Epidemiology of prostate cancer in South Korea.

Han HH, Park JW, Na JC, Chung BH, Kim CS, Ko WJ - Prostate Int (2015)

Cancer incidence distribution by sites in males, in Korea in 2012. Original data available from the annual report of cancer statistics in Korea in 2012. ASR, age-standardized rate; CR, crude rate.
© Copyright Policy - CC BY-NC-ND
Related In: Results  -  Collection

License
Show All Figures
getmorefigures.php?uid=PMC4588371&req=5

fig1: Cancer incidence distribution by sites in males, in Korea in 2012. Original data available from the annual report of cancer statistics in Korea in 2012. ASR, age-standardized rate; CR, crude rate.
Mentions: PCa is ranked fifth among all cancer incidences of major sites in Korean men (Fig. 1). Divided in age groups, PCa incidence increases after 60 years of age, and in those aged > 65 years, PCa is ranked fourth (Fig. 2A). International comparison of age-standardized cancer incidence rates shows that the PCa incidence rate in South Korea is similar to that in Japan (27.0 per 100,000 and 30.4 per 100,000, respectively), and still differ widely from the United States or the United Kingdom (98.2 per 100,000 and 73.2 per 100,000, respectively; Fig. 3).

Bottom Line: In South Korea, PCa incidence has increased significantly, while its mortality rate has decreased steadily.PCa incidence increased significantly faster in men aged < 70 years than in the older age group.PCa prevalence in South Korea has increased significantly, mainly due to the rise in its incidence.

View Article: PubMed Central - PubMed

Affiliation: Department of Urology, National Health Insurance Service Ilsan Hospital, Yonsei University College of Medicine, Goyang, South Korea.

ABSTRACT

Background: Prostate cancer (PCa) is the second most frequently diagnosed cancer in male. In South Korea, PCa incidence has increased significantly, while its mortality rate has decreased steadily. To optimize the distribution of public medical resources, it is essential to analyze the contemporary epidemiology of PCa.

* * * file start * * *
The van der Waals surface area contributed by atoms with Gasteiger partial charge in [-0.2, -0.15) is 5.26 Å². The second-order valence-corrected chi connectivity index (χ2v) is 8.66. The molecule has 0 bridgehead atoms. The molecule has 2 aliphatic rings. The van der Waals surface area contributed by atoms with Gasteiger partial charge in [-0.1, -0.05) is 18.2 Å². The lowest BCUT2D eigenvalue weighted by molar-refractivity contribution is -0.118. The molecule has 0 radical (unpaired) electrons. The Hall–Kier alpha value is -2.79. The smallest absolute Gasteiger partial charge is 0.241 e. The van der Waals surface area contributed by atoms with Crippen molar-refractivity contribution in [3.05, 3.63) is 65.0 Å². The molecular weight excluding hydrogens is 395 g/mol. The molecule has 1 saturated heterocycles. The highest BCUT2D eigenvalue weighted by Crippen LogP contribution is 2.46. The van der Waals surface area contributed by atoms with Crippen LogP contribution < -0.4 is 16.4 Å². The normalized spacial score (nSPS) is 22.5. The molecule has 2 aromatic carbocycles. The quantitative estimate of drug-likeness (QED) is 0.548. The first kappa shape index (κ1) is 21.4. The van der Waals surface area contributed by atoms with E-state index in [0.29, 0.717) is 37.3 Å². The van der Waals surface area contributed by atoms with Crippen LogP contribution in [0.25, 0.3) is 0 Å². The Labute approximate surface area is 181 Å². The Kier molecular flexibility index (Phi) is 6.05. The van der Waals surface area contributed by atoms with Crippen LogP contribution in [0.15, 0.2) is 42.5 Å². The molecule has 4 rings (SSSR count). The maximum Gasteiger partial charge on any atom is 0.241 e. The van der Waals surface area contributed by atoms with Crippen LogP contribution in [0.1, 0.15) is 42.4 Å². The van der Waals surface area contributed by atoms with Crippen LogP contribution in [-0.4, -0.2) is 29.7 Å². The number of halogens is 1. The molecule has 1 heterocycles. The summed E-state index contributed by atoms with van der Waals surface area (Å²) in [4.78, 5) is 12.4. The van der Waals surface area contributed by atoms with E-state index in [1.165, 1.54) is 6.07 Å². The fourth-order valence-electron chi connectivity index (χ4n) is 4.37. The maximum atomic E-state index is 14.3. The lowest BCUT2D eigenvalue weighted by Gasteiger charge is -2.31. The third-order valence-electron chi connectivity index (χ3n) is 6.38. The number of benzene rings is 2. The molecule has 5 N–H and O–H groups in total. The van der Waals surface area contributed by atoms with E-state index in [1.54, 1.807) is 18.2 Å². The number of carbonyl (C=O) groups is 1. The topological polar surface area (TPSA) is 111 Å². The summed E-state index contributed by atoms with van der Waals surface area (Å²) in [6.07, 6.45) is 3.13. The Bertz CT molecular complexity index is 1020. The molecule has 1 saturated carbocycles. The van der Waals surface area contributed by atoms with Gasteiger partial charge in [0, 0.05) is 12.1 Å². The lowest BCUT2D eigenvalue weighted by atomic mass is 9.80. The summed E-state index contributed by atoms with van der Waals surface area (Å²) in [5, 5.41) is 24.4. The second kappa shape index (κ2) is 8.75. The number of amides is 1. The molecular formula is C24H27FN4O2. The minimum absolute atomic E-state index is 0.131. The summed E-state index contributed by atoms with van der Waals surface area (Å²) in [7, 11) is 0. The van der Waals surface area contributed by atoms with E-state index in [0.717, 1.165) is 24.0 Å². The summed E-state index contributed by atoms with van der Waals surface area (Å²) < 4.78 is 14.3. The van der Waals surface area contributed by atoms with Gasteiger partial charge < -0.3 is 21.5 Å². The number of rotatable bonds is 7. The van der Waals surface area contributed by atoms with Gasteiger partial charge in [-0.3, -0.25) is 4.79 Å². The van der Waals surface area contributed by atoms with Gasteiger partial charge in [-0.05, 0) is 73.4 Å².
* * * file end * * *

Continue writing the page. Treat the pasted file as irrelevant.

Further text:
Methods: National population data from the National Health Insurance Statistical Yearbook and the annual report of national cancer registration and statistics in Korea were assessed. From the data, the incidence, prevalence, and mortality rates of PCa were calculated. The data were presented with reference to other types of cancers occurring in various countries from different continents.

Results: From 2007 to 2013, PCa incidence doubled (from 5,516 per year to 10,855 per year), while its prevalence in Korean men tripled (from 18,830 to 51,411) during the same period. The mortality rate increased slightly, from 4.2 in 2000 to 5.9 in 2007 and 6.0 in 2013 (per 100,000, age adjusted). PCa incidence increased significantly faster in men aged < 70 years than in the older age group.

Conclusion: PCa prevalence in South Korea has increased significantly, mainly due to the rise in its incidence. As the country is facing major changes, including westernization of dietary habits and rapid population aging, its prevalence would continue to increase in near future.

No MeSH data available.


Related in: MedlinePlus